2. Jesus demanded loyalty (Matthew 26:31-35).  He Himself was loyal but he also expected it from the apostles.

Sarah’s Daughter has a new post that speaks to the importance of women demonstrating loyalty to their husbands.  Please read her entire post, but for the moment just consider her conclusion from Men and Loyalty (highlighting mine):

God made your husbands in a very special way, different than you. He knows how they perceive value (loyalty) and He knows how they respond when they know they are valued. Trust God that He gave you very specific instruction for your marriage for a reason. Do not fear it. Do not project on to your husband a distrust of his integrity. And stop talking publicly about the line in which your husband must walk to receive your loyalty.

So, for Christians to honor husbands and fathers, it would look like women being loyal to their husbands, children being loyal to their fathers, and pastors teaching from the Bible that husbands, fathers, and Christ are all to be given our loyalty.  It would also look like the modern Church ceasing to provide moral cover for unbiblical divorce, which is often (but not always!) initiated by wives.  For too long now, much (but not all) of the modern Church  has either turned a blind eye to disloyalty or even at times supported it; this dishonors husbands and fathers.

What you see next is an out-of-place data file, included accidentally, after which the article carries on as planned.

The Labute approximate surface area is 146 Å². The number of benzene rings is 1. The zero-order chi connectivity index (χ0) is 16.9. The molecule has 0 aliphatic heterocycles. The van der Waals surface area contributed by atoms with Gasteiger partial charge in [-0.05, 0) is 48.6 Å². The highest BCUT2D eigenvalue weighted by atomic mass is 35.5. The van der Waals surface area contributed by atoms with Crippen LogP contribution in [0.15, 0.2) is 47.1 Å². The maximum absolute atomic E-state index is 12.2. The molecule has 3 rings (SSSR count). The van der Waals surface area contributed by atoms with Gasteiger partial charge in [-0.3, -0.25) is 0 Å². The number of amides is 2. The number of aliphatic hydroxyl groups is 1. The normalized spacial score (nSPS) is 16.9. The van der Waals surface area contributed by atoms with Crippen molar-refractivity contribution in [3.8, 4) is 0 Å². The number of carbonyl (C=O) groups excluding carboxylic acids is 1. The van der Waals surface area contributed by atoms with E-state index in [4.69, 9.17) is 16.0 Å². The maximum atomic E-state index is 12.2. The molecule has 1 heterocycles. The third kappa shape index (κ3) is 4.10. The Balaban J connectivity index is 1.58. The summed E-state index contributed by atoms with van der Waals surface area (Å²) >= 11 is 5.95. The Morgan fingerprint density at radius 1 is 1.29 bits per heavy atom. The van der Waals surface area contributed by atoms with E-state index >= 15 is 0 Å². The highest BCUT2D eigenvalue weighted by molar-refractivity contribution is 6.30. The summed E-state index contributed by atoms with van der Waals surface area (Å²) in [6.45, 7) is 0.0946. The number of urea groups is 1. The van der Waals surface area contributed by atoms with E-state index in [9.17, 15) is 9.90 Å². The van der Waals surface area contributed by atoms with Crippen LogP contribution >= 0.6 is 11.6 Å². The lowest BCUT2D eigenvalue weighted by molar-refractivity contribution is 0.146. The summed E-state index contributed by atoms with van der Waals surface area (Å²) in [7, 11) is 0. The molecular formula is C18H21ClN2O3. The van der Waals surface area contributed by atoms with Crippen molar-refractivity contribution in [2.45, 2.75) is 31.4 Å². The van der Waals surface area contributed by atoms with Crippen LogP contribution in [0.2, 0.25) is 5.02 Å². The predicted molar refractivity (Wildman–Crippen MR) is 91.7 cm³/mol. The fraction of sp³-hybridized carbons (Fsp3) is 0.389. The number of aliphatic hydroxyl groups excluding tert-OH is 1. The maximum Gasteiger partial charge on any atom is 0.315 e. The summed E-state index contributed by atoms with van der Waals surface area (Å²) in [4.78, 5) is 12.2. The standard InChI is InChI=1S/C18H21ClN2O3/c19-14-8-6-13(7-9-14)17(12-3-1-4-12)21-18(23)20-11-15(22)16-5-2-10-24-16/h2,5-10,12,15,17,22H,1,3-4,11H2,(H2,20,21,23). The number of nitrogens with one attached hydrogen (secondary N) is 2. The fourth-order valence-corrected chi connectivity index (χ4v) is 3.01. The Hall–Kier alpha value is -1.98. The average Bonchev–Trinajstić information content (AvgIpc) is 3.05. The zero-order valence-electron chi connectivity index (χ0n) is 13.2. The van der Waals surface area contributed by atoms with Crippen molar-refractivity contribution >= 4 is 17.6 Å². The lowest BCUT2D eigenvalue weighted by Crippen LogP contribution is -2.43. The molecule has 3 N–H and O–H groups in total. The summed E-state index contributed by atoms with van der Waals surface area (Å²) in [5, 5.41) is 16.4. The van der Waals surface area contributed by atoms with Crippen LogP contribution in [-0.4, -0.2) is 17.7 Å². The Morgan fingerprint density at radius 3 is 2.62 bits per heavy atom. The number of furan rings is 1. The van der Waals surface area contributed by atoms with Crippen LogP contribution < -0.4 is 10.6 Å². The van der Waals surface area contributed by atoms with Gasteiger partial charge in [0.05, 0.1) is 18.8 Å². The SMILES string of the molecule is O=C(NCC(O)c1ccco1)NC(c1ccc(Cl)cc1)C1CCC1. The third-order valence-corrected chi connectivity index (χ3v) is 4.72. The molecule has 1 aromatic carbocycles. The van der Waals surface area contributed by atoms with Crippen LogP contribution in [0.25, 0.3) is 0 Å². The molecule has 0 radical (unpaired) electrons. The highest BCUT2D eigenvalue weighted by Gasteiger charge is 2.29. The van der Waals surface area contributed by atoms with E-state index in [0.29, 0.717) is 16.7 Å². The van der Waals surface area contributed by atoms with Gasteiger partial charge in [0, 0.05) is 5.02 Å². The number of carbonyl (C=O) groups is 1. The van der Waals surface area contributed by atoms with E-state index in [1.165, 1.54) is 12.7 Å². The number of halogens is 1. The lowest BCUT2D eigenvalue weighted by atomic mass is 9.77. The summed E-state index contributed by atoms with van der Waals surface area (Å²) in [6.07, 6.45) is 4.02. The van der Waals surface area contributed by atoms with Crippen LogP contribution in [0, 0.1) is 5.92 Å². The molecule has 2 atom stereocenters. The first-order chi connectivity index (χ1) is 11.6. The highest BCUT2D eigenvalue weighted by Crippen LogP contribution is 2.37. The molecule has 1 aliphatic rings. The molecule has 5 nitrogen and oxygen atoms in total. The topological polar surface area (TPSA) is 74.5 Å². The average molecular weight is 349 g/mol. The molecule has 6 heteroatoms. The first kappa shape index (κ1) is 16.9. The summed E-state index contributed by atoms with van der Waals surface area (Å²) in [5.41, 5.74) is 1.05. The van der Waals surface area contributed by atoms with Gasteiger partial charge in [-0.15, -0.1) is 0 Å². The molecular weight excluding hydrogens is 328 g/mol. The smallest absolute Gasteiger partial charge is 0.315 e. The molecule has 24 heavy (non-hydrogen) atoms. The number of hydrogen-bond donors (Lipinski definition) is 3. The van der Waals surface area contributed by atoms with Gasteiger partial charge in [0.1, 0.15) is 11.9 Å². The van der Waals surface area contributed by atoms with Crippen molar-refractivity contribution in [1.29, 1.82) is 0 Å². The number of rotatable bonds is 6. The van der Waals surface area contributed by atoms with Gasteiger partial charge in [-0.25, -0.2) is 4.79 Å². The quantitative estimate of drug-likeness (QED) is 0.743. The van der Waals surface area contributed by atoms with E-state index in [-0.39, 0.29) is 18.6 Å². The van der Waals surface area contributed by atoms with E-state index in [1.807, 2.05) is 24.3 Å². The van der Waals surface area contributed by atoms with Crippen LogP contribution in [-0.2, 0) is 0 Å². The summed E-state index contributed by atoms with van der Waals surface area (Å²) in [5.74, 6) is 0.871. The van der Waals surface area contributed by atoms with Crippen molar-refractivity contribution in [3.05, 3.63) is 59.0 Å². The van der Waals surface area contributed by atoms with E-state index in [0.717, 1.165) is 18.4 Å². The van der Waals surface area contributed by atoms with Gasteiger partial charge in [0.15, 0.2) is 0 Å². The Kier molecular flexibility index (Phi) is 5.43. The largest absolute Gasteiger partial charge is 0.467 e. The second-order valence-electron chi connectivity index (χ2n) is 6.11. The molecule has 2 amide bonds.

3. Jesus was a leader who expected to be obeyed (Mark 14:32-42).  When the apostles disobeyed Him, He did not abuse them or stop loving them, yet He he directly stated what their sin was and rebuked them.

One way that women can honor their husbands and children can honor their fathers is through obedience (the Bible calls this “submission” for women):